FATCA (Foreign Account Tax Compliance Act) is a US law introduced in March 2010. FATCA focuses on additional information reporting by US taxpayers about certain financial accounts and offshore assets. In addition, financial regulators, governments and banks are also affected. In foreign countries around the world, foreign institutions such as banks are required to report the financial accounts held by US taxpayers if they hold an ownership interest. If banks and individuals do not comply with the requirements, the IRS explains the cost of noncompliance is withholding of payments to account holders.
For US persons, FATCA introduced Form 8938 to disclose certain foreign financial accounts and offshore accounts if the total value is more than certain limitations set by the IRS. Form 8938 is also separate from reporting requirements of FinCEN Form 114 also known as the FBAR (Report of Foreign Bank and Financial Accounts) (previously TD F 90-22.1). These forms require US persons to disclose the highest account balance of their foreign (non US) accounts.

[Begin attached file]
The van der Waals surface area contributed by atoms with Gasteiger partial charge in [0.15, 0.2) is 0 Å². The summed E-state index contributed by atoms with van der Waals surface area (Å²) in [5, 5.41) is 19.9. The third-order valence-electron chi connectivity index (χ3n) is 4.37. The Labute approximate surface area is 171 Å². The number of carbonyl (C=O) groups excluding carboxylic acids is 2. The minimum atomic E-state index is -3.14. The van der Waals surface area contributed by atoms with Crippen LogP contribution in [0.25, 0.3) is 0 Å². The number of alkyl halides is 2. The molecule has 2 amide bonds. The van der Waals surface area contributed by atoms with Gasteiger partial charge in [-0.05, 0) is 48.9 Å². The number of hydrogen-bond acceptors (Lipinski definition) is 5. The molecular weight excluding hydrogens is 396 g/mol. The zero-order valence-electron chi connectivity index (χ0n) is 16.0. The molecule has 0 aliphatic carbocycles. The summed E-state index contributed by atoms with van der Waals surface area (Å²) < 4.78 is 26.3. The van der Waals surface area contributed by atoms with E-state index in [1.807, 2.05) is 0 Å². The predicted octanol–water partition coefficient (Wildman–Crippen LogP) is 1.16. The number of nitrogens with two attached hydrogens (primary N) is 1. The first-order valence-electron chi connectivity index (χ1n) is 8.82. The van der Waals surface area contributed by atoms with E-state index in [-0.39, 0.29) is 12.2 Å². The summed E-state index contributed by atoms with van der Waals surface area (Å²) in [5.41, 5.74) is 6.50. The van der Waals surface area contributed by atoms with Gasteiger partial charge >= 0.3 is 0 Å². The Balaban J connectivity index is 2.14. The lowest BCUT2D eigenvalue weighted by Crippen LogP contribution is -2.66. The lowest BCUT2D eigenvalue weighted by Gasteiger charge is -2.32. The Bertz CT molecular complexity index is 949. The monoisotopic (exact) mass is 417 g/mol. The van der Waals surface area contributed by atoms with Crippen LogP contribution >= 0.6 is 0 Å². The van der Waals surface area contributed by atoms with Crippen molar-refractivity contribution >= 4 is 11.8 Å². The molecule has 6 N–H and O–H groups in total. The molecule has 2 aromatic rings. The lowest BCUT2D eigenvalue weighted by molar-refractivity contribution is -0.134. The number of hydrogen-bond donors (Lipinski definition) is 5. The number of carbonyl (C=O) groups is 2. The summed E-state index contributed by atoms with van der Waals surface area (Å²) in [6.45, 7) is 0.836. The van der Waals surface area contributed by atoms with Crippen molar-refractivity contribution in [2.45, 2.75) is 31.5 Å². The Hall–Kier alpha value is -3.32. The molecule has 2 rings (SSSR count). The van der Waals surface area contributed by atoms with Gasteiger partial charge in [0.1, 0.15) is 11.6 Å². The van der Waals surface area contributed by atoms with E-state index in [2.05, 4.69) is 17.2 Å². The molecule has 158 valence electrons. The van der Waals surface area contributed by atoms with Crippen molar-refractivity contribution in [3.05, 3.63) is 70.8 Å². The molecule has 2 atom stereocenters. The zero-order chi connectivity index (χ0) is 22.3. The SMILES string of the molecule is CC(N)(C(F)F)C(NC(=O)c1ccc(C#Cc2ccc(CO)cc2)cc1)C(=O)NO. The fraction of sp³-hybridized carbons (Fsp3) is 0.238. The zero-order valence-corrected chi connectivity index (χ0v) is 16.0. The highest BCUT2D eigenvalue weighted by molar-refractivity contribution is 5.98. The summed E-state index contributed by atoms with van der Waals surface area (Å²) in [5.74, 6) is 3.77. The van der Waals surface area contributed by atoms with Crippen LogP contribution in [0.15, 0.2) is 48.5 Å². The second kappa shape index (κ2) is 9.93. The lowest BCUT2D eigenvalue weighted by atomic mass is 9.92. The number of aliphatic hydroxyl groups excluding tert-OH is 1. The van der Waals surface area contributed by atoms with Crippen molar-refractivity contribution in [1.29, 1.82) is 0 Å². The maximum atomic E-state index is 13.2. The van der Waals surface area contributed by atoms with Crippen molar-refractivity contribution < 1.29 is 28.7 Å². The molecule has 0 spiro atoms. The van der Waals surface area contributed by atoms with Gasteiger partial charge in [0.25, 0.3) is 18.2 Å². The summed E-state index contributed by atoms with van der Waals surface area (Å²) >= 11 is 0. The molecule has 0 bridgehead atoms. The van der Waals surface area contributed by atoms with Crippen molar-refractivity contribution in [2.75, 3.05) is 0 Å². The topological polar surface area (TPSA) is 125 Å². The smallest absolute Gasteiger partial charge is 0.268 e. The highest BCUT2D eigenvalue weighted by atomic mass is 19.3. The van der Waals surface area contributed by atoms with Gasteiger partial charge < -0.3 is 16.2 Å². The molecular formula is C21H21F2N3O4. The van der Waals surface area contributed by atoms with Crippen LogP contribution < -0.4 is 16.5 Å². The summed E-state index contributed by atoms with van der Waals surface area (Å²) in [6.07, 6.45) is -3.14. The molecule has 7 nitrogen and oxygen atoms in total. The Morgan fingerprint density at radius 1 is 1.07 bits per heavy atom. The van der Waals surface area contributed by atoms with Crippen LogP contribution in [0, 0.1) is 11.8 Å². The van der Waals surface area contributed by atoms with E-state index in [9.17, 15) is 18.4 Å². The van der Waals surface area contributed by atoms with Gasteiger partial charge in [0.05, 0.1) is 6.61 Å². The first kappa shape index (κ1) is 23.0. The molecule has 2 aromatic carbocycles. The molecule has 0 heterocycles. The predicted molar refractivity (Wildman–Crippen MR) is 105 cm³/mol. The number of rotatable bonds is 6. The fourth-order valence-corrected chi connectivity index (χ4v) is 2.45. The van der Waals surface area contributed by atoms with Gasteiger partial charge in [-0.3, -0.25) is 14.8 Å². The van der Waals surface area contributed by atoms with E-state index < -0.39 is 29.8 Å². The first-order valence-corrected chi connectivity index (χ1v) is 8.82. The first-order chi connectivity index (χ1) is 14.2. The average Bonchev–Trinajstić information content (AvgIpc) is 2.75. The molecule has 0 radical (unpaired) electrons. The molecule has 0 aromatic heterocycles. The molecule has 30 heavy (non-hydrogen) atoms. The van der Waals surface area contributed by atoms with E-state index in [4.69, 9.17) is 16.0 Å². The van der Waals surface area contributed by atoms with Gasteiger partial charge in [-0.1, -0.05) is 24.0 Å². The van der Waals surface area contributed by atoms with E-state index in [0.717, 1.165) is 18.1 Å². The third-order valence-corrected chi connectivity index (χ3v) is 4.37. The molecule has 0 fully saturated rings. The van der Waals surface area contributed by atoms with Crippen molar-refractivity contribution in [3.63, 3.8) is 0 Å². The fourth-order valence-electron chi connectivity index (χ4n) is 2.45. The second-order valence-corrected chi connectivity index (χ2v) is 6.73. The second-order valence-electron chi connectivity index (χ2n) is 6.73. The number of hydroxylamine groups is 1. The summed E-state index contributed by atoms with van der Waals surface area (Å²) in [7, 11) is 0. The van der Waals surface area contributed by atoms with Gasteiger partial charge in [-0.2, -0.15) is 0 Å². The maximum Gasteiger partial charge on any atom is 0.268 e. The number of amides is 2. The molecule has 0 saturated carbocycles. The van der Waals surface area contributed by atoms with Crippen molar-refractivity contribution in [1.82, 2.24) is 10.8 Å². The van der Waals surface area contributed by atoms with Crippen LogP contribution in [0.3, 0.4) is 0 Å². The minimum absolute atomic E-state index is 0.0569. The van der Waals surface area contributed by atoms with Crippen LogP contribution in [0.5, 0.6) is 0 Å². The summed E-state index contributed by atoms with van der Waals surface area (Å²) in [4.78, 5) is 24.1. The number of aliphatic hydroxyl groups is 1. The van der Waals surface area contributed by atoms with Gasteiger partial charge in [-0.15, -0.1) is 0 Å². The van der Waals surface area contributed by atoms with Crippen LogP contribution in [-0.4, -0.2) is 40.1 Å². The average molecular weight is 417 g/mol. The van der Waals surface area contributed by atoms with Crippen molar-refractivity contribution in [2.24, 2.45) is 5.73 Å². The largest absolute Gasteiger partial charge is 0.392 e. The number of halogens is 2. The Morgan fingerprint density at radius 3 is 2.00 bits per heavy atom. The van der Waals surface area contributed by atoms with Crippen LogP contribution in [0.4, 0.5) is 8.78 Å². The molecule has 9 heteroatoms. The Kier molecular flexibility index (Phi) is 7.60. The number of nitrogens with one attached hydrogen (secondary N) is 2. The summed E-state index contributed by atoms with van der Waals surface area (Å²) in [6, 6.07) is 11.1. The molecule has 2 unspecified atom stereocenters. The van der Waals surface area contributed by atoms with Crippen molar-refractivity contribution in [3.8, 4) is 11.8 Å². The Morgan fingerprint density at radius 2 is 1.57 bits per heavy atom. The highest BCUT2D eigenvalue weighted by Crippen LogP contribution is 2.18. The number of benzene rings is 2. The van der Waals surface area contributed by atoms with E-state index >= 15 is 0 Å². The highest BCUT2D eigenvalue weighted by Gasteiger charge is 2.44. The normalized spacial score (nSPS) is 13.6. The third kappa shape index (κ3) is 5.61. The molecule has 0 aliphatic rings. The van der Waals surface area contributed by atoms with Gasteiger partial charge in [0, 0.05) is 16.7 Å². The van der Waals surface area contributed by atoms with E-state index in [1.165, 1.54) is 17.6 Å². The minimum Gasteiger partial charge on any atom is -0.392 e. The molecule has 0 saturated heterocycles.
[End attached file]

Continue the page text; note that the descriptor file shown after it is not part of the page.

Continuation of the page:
With the latest FATCA regulations taking effect June 30, 2014, banks in Hong Kong have been requesting additional documentation from account holders in order to meet their compliance requirements. US persons may be required to provide a completed Form W-9 to the requesting bank. Banks are also warning customers that accounts could be closed if the requested forms are not provided by the due date.
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The information contained herein serves as a guideline and is only provided for general informational purposes. It should not be considered as offering any tax advice. Since tax laws are complex, you should consult your tax advisor on specific issues related to your tax situation.